(** * IndPrinciples: Induction Principles *)
(** With the Curry-Howard correspondence and its realization in Coq in
mind, we can now take a deeper look at induction principles. *)
Set Warnings "-notation-overridden,-parsing".
From LF Require Export ProofObjects.
(* ################################################################# *)
(** * Basics *)
(** The automatically generated _induction principle_ for [nat]: *)
Check nat_ind :
forall P : nat -> Prop,
P 0 ->
(forall n : nat, P n -> P (S n)) ->
forall n : nat, P n.
(** In English: Suppose [P] is a property of natural numbers (that is,
[P n] is a [Prop] for every [n]). To show that [P n] holds of all
[n], it suffices to show:
- [P] holds of [0]
- for any [n], if [P] holds of [n], then [P] holds of [S n]. *)
(** We can directly use the induction principle with [apply]: *)
Theorem mult_0_r' : forall n:nat,
n * 0 = 0.
Proof.
apply nat_ind.
- (* n = O *) reflexivity.
- (* n = S n' *) simpl. intros n' IHn'. rewrite -> IHn'.
reflexivity. Qed.
(** Why the [induction] tactic is nicer than [apply]:
- [apply] requires extra manual bookkeeping (the [intros] in the
inductive case)
- [apply] requires [n] to be left universally quantified
- [apply] requires us to manually specify the name of the induction
principle. *)
(** Coq generates induction principles for every datatype defined with
[Inductive], including those that aren't recursive. *)
(** If we define type [t] with constructors [c1] ... [cn],
Coq generates:
t_ind : forall P : t -> Prop,
... case for c1 ... ->
... case for c2 ... -> ...
... case for cn ... ->
forall n : t, P n
The specific shape of each case depends on the arguments to the
corresponding constructor. *)
(** An example with no constructor arguments: *)
Inductive time : Type :=
| day
| night.
Check time_ind :
forall P : time -> Prop,
P day ->
P night ->
forall t : time, P t.
(** An example with constructor arguments: *)
Inductive natlist : Type :=
| nnil
| ncons (n : nat) (l : natlist).
Check natlist_ind :
forall P : natlist -> Prop,
P nnil ->
(forall (n : nat) (l : natlist),
P l -> P (ncons n l)) ->
forall l : natlist, P l.
(** In general, the automatically generated induction principle for
inductive type [t] is formed as follows:
- Each constructor [c] generates one case of the principle.
- If [c] takes no arguments, that case is:
"P holds of c"
- If [c] takes arguments [x1:a1] ... [xn:an], that case is:
"For all x1:a1 ... xn:an,
if [P] holds of each of the arguments of type [t],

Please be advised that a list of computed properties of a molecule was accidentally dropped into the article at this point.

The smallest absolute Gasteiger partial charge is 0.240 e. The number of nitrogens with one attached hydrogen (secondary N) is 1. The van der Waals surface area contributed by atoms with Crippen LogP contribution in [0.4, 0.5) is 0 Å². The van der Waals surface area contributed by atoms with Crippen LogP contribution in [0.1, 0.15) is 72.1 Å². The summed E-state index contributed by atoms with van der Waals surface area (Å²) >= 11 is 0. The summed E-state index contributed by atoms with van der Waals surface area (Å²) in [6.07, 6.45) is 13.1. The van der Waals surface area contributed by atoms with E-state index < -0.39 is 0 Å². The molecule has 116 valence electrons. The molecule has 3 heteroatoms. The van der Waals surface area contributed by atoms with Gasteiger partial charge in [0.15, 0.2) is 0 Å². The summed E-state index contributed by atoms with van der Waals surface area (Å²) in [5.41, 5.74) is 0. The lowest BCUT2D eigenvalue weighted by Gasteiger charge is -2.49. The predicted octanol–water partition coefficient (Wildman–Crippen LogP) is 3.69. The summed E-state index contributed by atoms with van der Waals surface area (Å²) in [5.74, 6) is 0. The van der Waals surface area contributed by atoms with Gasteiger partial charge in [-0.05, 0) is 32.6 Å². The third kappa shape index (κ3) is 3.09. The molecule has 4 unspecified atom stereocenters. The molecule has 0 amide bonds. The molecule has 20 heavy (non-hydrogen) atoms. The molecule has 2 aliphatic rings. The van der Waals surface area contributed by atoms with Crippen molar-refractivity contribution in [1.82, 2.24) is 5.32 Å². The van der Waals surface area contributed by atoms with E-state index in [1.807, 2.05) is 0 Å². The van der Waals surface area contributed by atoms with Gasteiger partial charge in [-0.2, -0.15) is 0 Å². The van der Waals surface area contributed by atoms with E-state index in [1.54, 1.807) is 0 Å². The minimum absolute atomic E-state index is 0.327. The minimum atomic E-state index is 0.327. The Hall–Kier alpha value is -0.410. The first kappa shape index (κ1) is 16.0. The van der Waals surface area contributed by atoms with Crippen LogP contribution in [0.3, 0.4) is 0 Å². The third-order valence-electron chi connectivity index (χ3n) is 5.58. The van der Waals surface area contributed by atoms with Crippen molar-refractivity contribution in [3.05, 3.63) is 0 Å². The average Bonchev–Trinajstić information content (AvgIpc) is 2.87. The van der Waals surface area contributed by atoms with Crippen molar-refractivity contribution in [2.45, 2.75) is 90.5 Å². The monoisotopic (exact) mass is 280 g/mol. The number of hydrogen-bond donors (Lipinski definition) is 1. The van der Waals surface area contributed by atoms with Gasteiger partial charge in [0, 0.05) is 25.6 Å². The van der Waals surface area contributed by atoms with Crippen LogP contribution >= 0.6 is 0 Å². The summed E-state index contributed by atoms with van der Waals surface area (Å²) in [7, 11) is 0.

then [P] holds of [c x1 ... xn]"
But that oversimplifies a little. An assumption about [P]
holding of an argument [x] of type [t] actually occurs
immediately after the quantification of [x].
*)
(** For example, suppose we had written the definition of [natlist] a little
differently: *)
Inductive natlist' : Type :=
| nnil'
| nsnoc (l : natlist') (n : nat).
(** Now the induction principle case for [nsnoc1] is a bit different
than the earlier case for [ncons]: *)
Check natlist'_ind :
forall P : natlist' -> Prop,
P nnil' ->
(forall l : natlist', P l -> forall n : nat, P (nsnoc l n)) ->
forall n : natlist', P n.
(* ################################################################# *)
(** * Induction Principles for Propositions *)
(** Inductive definitions of propositions also cause Coq to generate
induction priniciples. For example, recall our proposition [ev],
repeated here as [ev'']: *)
Inductive ev'' : nat -> Prop :=
| ev_0 : ev'' 0
| ev_SS (n : nat) : ev'' n -> ev'' (S (S n)).
Check ev''_ind :
forall P : nat -> Prop,
P 0 ->
(forall n : nat, ev'' n -> P n -> P (S (S n))) ->
forall n : nat, ev'' n -> P n.
(** In English, [ev''_ind] says: Suppose [P] is a property of natural
numbers. To show that [P n] holds whenever [n] is even, it suffices
to show:
- [P] holds for [0],
- for any [n], if [n] is even and [P] holds for [n], then [P]
holds for [S (S n)]. *)
(** The precise form of an [Inductive] definition can affect the
induction principle Coq generates. *)
Inductive le1 : nat -> nat -> Prop :=
| le1_n : forall n, le1 n n
| le1_S : forall n m, (le1 n m) -> (le1 n (S m)).
Notation "m <=1 n" := (le1 m n) (at level 70).
(** [n] could instead be a parameter: *)
Inductive le2 (n:nat) : nat -> Prop :=
| le2_n : le2 n n
| le2_S m (H : le2 n m) : le2 n (S m).
Notation "m <=2 n" := (le2 m n) (at level 70).
Check le1_ind :
forall P : nat -> nat -> Prop,
(forall n : nat, P n n) ->
(forall n m : nat, n <=1 m -> P n m -> P n (S m)) ->
forall n n0 : nat, n <=1 n0 -> P n n0.
Check le2_ind :
forall (n : nat) (P : nat -> Prop),
P n ->
(forall m : nat, n <=2 m -> P m -> P (S m)) ->
forall n0 : nat, n <=2 n0 -> P n0.
(** The latter is simpler, and corresponds to Coq's own
definition. *)
(* ################################################################# *)
(** * Explicit Proof Objects for Induction (Optional) *)
(** Recall again the induction principle on naturals that Coq generates for
us automatically from the Inductive declation for [nat]. *)
Check nat_ind :
forall P : nat -> Prop,
P 0 ->
(forall n : nat, P n -> P (S n)) ->
forall n : nat, P n.
(** There's nothing magic about this induction lemma: it's just
another Coq lemma that requires a proof. Coq generates the proof
automatically too... *)
Print nat_ind.
(** We can rewrite that more tidily as follows: *)
Fixpoint build_proof
(P : nat -> Prop)
(evPO : P 0)
(evPS : forall n : nat, P n -> P (S n))
(n : nat) : P n :=
match n with
| 0 => evPO
| S k => evPS k (build_proof P evPO evPS k)
end.
Definition nat_ind_tidy := build_proof.
(** Recursive function [build_proof] thus pattern matches against
[n], recursing all the way down to 0, and building up a proof
as it returns. *)